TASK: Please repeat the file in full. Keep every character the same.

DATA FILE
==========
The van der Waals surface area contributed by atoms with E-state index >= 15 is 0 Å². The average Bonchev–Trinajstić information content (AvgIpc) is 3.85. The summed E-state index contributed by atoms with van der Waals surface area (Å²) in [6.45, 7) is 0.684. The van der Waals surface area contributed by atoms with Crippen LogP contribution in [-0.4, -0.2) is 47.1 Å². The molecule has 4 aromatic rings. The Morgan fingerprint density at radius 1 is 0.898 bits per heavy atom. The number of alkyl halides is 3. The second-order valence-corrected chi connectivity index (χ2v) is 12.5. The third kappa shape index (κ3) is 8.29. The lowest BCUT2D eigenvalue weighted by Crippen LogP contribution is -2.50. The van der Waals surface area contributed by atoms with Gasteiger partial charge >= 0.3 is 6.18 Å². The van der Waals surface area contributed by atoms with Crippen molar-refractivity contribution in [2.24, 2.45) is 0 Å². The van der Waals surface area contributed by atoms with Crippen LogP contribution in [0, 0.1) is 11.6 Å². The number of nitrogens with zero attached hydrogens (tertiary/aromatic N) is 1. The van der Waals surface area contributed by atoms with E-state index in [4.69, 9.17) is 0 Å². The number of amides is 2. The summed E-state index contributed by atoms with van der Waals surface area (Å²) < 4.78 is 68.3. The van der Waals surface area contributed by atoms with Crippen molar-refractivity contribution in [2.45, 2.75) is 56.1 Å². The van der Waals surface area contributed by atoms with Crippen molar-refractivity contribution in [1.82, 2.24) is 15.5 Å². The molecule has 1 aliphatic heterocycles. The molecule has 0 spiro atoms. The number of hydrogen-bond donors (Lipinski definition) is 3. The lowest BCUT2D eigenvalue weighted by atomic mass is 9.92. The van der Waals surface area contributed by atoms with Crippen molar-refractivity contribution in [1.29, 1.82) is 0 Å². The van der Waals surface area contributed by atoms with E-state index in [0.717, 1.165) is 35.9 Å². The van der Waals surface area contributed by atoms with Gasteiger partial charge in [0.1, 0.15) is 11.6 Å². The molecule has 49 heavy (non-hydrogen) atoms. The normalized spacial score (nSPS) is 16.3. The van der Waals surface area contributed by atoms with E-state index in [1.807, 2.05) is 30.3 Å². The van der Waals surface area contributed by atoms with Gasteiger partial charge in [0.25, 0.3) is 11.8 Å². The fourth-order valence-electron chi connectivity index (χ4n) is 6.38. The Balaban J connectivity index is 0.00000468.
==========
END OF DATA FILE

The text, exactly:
The van der Waals surface area contributed by atoms with E-state index >= 15 is 0 Å². The average Bonchev–Trinajstić information content (AvgIpc) is 3.85. The summed E-state index contributed by atoms with van der Waals surface area (Å²) in [6.45, 7) is 0.684. The van der Waals surface area contributed by atoms with Crippen LogP contribution in [-0.4, -0.2) is 47.1 Å². The molecule has 4 aromatic rings. The Morgan fingerprint density at radius 1 is 0.898 bits per heavy atom. The number of alkyl halides is 3. The second-order valence-corrected chi connectivity index (χ2v) is 12.5. The third kappa shape index (κ3) is 8.29. The lowest BCUT2D eigenvalue weighted by Crippen LogP contribution is -2.50. The van der Waals surface area contributed by atoms with Gasteiger partial charge >= 0.3 is 6.18 Å². The van der Waals surface area contributed by atoms with Crippen molar-refractivity contribution in [2.24, 2.45) is 0 Å². The van der Waals surface area contributed by atoms with Crippen LogP contribution in [0, 0.1) is 11.6 Å². The number of nitrogens with zero attached hydrogens (tertiary/aromatic N) is 1. The van der Waals surface area contributed by atoms with E-state index in [4.69, 9.17) is 0 Å². The number of amides is 2. The summed E-state index contributed by atoms with van der Waals surface area (Å²) < 4.78 is 68.3. The van der Waals surface area contributed by atoms with Crippen molar-refractivity contribution in [2.45, 2.75) is 56.1 Å². The van der Waals surface area contributed by atoms with Crippen molar-refractivity contribution in [1.82, 2.24) is 15.5 Å². The molecule has 1 aliphatic heterocycles. The molecule has 0 spiro atoms. The number of hydrogen-bond donors (Lipinski definition) is 3. The lowest BCUT2D eigenvalue weighted by atomic mass is 9.92. The van der Waals surface area contributed by atoms with Crippen molar-refractivity contribution in [1.29, 1.82) is 0 Å². The van der Waals surface area contributed by atoms with E-state index in [0.717, 1.165) is 35.9 Å². The van der Waals surface area contributed by atoms with Gasteiger partial charge in [0.1, 0.15) is 11.6 Å². The molecule has 49 heavy (non-hydrogen) atoms. The normalized spacial score (nSPS) is 16.3. The van der Waals surface area contributed by atoms with E-state index in [1.807, 2.05) is 30.3 Å². The van der Waals surface area contributed by atoms with Gasteiger partial charge in [0.25, 0.3) is 11.8 Å². The fourth-order valence-electron chi connectivity index (χ4n) is 6.38. The Balaban J connectivity index is 0.00000468.